More than 90 percent of all corneal transplants successfully restore the patient's vision.
A number of conditions can be treated with a corneal transplant, including clouding, swelling, scarring caused by injury or thinning of the cornea. Most corneal transplants are used to restore vision. If something disrupts the structure of your cornea - making it very thin or uneven - you might receive a corneal transplant. If you have had a painful corneal infection resulting in significant discomfort, a corneal transplant may be recommended for pain relief.
Blepharoplasty is plastic surgery that removes excess skin, fat or muscle from the upper and lower eyelids.
As people age, excess skin forms around the eye, causing the area to lose its elasticity. Fatty tissue can accumulate, and the eyes appear tired, wrinkled and puffy. This procedure may restore a youthful, refreshed appearance to your eyes. Sometimes, the excess skin interferes with vision. The best candidates are healthy and well-informed about the procedure. Some people may be excluded if they have dry eyes, glaucoma, high blood pressure, diabetes or cardiovascular disease. Patients will determine with their doctor if it is right for them.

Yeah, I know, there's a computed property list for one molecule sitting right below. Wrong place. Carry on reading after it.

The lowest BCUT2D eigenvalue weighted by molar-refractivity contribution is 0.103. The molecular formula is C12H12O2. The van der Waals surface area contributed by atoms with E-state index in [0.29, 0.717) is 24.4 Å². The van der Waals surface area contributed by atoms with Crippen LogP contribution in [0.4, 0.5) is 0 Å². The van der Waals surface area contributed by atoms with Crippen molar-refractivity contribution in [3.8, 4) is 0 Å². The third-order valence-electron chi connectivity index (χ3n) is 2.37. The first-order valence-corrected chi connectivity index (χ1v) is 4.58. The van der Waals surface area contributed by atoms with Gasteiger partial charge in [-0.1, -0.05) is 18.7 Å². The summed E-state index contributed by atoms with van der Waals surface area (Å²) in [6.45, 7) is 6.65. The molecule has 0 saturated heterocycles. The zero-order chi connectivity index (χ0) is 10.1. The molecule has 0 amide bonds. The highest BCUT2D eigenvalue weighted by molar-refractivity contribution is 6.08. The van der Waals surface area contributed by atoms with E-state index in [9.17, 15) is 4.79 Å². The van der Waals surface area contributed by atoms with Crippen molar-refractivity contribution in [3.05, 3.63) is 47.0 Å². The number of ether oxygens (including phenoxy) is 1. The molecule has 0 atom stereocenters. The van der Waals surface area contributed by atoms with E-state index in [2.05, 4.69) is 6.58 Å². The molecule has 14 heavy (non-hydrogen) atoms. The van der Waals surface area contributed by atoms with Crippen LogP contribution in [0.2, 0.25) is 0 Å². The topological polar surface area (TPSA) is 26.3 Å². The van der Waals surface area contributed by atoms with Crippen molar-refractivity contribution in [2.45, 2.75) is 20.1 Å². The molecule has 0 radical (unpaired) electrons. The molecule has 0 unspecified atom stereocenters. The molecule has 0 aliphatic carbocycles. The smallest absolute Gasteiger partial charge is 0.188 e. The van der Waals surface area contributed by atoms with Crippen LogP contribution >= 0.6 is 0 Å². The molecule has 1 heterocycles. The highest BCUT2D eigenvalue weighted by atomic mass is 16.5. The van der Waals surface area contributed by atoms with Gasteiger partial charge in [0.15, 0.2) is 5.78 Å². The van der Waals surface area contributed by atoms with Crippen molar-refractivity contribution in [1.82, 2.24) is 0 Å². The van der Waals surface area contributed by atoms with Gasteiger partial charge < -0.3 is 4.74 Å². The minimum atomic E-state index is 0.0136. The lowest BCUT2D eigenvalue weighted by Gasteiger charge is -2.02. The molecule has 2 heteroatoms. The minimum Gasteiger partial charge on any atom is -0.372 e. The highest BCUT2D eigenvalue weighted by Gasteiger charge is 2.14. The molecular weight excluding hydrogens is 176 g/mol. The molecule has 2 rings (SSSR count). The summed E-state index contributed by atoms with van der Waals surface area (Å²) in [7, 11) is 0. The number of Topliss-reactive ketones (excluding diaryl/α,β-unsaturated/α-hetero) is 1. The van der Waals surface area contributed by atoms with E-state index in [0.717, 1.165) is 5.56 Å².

The retina is the light-sensitive layer of tissue that lines the inside of the eye and sends visual messages through the optic nerve to the brain. When the retina detaches, it is lifted or pulled from its normal position. If not promptly treated, retinal detachment can cause permanent vision loss. In some cases, there may be small areas of the retina that are torn. These areas, called retinal tears or retinal breaks, can lead to retinal detachment.
Symptoms include a sudden or gradual increase in either the number of floaters, which are little specks in the field of vision, and light flashes in the eye. Another symptom is the appearance of a curtain over the field of vision. A retinal detachment is a medical emergency. Anyone experiencing the symptoms of a retinal detachment should see an eye care professional immediately.
A retinal detachment can occur at any age, but it is more common in people over age 40. People more at risk are extremely nearsighted, have experienced retinal detachment in their other eye, have a family history, have had cataract surgery, have had other eye disorders or who have experienced an eye injury.
A vitrectomy is one of the procedures used to repair a detached retina. This procedure removes portions of the vitreous, which is sometimes necessary when the vitreous, a thick, transparent substance that fills the center of the eye, blocks the surgeon's view of the detached retina.
This is one of many procedures used to repair retinal detachment. Medical grade gas (SF6) is injected into the eye to re-attach the retina. Reattaching the retina is necessary to restore any lost vision.
Scleral buckling is a surgical procedure in which a piece of silicone plastic or sponge is sewn onto the sclera at the site of a retinal tear to push the sclera toward the retinal tear. The buckle holds the retina against the sclera until scarring seals the tear.